ods graphics / reset width=4in height=4in imagename='Clusters';

proc sgplot data=casuser.Score_MBC;

scatter x=MeanHHSz y=MedHHInc / group=maxpost markerattrs=(symbol=CircleFilled size=9);

run;

proc sgplot data=casuser.Score_MBC;

scatter x=MedHHInc y=RegDens / group=maxpost markerattrs=(symbol=CircleFilled size=9);

run;

proc sgplot data=casuser.Score_MBC;

scatter x=RegDens y=MeanHHSz / group=maxpost markerattrs=(symbol=CircleFilled size=9);

run;

/* Create Shape and Color columns based on cluster membership in MaxPost column*/

proc fedsql sessref =&dm_cassessref;

create table casuser.Score_MBC_new {options replace=true} as

select *,

case

when maxpost=0 then 'balloon'

when maxpost=1 then 'club'

when maxpost=2 then 'diamond'

when maxpost=3 then 'spade'

when maxpost=4 then 'heart'

when maxpost=. then 'point'

end as Shape,

case

when maxpost=0 then 'Burlywood'

when maxpost=1 then 'DodgerBlue'

when maxpost=2 then 'Crimson'

when maxpost=3 then 'LimeGreen'

when maxpost=4 then 'MediumOrchid'

when maxpost=. then 'Grey'

end as Color

from casuser.Score_MBC;

quit;

proc g3d data=casuser.Score_MBC_new;

note j=r "Clusters:"c=Burlywood "Outliers" j=r c=DodgerBlue "Cluster 1" j=r c=Crimson "Cluster 2" j=r c=LimeGreen "Cluster 3" j=r c=MediumOrchid "Cluster 4" j=r c=Grey "Missing";

scatter RegDens*MedHHInc = MeanHHSz / color=Color shape=Shape size=1 noneedle;

run;

Now that we have fit the model, let's examine the results of the MBC SAS Code node.

The Model Information table displays basic information about the model. The selected model has four Gaussian clusters. The selected model includes a noise cluster also. Estimation is carried out using the Expectation-Maximization (EM) algorithm. The best model is selected based on the Bayesian Information Criterion (BIC).

The parameter estimates and mixing probability estimates describe the mixture model that was selected. The parameter estimates describe the mean and covariance of each Gaussian cluster. In the Mixing Probability Estimates table, the numbering starts at zero because this model did include a noise component; component zero is the noise component. These values correspond to the prior weights in the mixture model likelihood that is presented in the section Log-Likelihood Definitions.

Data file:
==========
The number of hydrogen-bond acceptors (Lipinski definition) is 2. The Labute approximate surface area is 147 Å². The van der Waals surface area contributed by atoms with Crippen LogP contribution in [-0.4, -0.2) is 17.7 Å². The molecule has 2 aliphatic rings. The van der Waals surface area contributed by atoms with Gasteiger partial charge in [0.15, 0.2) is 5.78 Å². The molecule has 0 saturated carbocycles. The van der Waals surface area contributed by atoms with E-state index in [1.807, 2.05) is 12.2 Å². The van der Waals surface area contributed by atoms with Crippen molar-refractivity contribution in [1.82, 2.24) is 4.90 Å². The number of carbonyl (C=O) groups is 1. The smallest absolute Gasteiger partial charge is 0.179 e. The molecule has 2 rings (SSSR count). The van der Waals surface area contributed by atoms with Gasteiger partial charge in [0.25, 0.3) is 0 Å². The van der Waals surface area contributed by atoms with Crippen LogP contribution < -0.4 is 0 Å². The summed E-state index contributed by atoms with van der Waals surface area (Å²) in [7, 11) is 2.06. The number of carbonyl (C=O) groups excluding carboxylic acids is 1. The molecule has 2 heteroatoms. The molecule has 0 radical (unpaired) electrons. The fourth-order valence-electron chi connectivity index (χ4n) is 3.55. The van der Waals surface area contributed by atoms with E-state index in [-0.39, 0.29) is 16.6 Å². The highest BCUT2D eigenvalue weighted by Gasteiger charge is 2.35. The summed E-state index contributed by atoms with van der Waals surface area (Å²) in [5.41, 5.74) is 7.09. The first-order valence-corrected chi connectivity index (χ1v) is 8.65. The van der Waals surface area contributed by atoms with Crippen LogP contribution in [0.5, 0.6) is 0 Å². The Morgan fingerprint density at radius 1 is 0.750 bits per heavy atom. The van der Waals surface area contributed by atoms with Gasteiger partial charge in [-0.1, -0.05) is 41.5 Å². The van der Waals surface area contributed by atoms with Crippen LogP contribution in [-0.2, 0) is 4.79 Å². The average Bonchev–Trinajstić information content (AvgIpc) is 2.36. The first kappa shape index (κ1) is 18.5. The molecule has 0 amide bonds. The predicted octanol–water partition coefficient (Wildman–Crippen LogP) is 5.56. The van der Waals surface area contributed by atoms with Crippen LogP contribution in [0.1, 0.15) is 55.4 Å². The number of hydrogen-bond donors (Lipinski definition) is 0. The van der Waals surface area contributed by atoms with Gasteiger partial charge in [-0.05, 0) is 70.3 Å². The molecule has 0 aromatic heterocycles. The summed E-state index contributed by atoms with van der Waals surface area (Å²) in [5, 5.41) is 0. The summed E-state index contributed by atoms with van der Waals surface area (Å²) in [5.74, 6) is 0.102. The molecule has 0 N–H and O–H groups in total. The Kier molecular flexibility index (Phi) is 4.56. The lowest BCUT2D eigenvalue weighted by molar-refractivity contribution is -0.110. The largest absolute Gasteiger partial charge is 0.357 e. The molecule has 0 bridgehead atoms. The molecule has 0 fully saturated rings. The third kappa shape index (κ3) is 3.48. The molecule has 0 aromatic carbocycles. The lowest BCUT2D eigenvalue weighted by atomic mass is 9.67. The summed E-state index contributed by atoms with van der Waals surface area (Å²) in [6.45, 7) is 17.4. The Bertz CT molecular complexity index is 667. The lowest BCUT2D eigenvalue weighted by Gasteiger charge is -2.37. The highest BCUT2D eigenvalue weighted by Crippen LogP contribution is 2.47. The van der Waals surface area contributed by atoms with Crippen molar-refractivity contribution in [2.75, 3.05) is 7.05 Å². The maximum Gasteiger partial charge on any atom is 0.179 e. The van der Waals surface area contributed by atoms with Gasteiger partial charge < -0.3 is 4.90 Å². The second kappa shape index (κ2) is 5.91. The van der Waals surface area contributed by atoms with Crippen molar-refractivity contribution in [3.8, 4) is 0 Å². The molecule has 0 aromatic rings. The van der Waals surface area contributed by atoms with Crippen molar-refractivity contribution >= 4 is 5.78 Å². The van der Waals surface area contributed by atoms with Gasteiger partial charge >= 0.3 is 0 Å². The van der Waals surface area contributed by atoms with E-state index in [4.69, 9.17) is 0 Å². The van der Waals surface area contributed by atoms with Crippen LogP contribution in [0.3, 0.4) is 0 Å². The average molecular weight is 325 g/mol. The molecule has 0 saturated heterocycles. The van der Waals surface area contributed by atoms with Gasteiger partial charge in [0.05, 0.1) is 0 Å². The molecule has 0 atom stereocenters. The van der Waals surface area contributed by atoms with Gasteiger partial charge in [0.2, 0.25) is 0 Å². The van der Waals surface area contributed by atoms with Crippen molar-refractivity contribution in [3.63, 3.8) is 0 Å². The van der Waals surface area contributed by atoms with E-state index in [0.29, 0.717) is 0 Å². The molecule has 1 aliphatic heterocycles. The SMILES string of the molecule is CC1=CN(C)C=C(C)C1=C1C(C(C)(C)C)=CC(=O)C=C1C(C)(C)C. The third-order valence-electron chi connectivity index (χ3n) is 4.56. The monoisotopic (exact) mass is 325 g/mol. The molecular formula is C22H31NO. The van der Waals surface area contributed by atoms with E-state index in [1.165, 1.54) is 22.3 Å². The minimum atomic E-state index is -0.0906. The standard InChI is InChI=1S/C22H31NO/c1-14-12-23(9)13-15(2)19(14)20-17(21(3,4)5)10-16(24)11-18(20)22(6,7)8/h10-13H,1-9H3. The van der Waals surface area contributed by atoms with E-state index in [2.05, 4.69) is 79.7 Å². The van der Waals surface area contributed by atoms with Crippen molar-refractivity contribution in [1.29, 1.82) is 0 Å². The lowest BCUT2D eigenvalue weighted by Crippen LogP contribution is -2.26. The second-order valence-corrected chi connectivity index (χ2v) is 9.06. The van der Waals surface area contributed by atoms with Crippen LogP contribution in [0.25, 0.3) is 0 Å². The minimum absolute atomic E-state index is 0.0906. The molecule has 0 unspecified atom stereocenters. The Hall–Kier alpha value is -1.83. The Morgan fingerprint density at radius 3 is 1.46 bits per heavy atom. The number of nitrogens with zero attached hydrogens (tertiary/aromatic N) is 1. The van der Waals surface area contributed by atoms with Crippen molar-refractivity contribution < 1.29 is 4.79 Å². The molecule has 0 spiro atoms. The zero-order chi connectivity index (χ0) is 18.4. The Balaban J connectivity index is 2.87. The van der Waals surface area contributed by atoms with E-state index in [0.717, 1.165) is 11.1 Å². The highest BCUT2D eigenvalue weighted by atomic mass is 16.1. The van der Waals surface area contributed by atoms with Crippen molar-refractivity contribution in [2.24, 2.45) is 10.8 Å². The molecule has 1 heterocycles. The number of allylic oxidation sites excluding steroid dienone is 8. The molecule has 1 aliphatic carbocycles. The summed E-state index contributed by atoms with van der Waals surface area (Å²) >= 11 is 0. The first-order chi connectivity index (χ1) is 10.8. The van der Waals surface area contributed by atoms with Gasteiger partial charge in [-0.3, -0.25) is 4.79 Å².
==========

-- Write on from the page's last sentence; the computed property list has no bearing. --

The Model Selection Summary table displays several likelihood-based measures of fit for the specified models. The table also includes the number of parameters that are used in the computation of the fit statistics. The top model is the selected one because it has the lowest BIC value.

In the scored data set, the MAXPOST variable contains the cluster assignments, and the WTk variables hold the posterior weights. You can examine these soft clustering values, which are stored in the wt0, wt1, wt2, wt3, and wt4 variables in the output data set. The wt0 values indicate strength of association with the noise cluster.

The marker symbol and color indicate which cluster each point was assigned to. These results represent four clusters, each with strong correlation, and some background noise represented by blue dots. The marker is determined by the MAXPOST variable in the output data set. Clusters 1 and 2 are not clearly visible in these 2-dimensional scatter plots. A 3-dimensional scatter plot might provide better clarity.

All clusters are clearly visible in the three-dimensional scatter plot. Outliers are indicated by beige balloon markers. These outliers typically have extreme values in one or more inputs, placing them far from or outside the dense cloud of each cluster.

**Concluding Remarks**

PROC MBC fits mixtures of multivariate Gaussian and uniform distributions for unsupervised and semisupervised clustering of data. It treats cluster memberships as missing data and uses the expectation-maximization (EM) algorithm to maximize the likelihood. Unlike other clustering procedures, PROC MBC can produce "soft" clusterings based on posterior probabilities, indicating relative strengths of affinity that each observation has for each cluster in the model.

The subsequent section of this series **Model-Based Clustering (Part 3): The GMM Procedure Demystified** will cover the implementation of PROC GMM.